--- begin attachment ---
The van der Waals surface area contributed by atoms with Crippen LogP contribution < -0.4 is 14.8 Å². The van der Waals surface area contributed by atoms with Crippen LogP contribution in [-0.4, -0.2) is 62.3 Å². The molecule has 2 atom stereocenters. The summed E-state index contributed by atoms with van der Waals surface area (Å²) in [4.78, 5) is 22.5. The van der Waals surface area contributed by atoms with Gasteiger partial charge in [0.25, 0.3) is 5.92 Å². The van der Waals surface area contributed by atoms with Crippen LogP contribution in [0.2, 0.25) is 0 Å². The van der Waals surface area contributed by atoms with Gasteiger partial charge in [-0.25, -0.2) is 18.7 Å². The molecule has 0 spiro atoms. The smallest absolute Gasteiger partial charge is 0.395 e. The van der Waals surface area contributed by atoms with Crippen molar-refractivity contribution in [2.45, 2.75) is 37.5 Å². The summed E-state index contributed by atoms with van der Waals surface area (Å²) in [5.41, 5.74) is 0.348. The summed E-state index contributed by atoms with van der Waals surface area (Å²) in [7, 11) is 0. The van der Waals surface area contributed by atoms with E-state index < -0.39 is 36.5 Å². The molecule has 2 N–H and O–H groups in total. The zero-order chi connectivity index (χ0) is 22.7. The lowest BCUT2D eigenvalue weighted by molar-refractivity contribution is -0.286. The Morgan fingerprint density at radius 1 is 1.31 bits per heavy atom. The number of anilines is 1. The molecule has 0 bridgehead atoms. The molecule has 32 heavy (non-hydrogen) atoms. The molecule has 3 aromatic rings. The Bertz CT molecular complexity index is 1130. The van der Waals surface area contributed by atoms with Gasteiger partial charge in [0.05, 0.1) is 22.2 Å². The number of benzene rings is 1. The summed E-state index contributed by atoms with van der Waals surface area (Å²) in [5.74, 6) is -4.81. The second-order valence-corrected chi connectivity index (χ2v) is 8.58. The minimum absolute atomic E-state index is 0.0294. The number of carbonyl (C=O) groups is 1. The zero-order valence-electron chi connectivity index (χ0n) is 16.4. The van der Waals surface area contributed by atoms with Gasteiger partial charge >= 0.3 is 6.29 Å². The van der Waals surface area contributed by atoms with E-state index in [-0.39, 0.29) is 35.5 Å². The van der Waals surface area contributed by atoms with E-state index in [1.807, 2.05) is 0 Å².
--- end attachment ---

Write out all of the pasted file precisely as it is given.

The van der Waals surface area contributed by atoms with Crippen LogP contribution < -0.4 is 14.8 Å². The van der Waals surface area contributed by atoms with Crippen LogP contribution in [-0.4, -0.2) is 62.3 Å². The molecule has 2 atom stereocenters. The summed E-state index contributed by atoms with van der Waals surface area (Å²) in [4.78, 5) is 22.5. The van der Waals surface area contributed by atoms with Gasteiger partial charge in [0.25, 0.3) is 5.92 Å². The van der Waals surface area contributed by atoms with Crippen LogP contribution in [0.2, 0.25) is 0 Å². The van der Waals surface area contributed by atoms with Gasteiger partial charge in [-0.25, -0.2) is 18.7 Å². The molecule has 0 spiro atoms. The smallest absolute Gasteiger partial charge is 0.395 e. The van der Waals surface area contributed by atoms with Crippen molar-refractivity contribution in [2.45, 2.75) is 37.5 Å². The summed E-state index contributed by atoms with van der Waals surface area (Å²) in [5.41, 5.74) is 0.348. The summed E-state index contributed by atoms with van der Waals surface area (Å²) in [7, 11) is 0. The van der Waals surface area contributed by atoms with E-state index < -0.39 is 36.5 Å². The molecule has 2 N–H and O–H groups in total. The zero-order chi connectivity index (χ0) is 22.7. The lowest BCUT2D eigenvalue weighted by molar-refractivity contribution is -0.286. The Morgan fingerprint density at radius 1 is 1.31 bits per heavy atom. The number of anilines is 1. The molecule has 0 bridgehead atoms. The molecule has 32 heavy (non-hydrogen) atoms. The molecule has 3 aromatic rings. The Bertz CT molecular complexity index is 1130. The van der Waals surface area contributed by atoms with Gasteiger partial charge in [0.05, 0.1) is 22.2 Å². The number of benzene rings is 1. The summed E-state index contributed by atoms with van der Waals surface area (Å²) in [5.74, 6) is -4.81. The second-order valence-corrected chi connectivity index (χ2v) is 8.58. The minimum absolute atomic E-state index is 0.0294. The number of carbonyl (C=O) groups is 1. The zero-order valence-electron chi connectivity index (χ0n) is 16.4. The van der Waals surface area contributed by atoms with Gasteiger partial charge >= 0.3 is 6.29 Å². The van der Waals surface area contributed by atoms with E-state index in [-0.39, 0.29) is 35.5 Å². The van der Waals surface area contributed by atoms with E-state index in [1.807, 2.05) is 0 Å².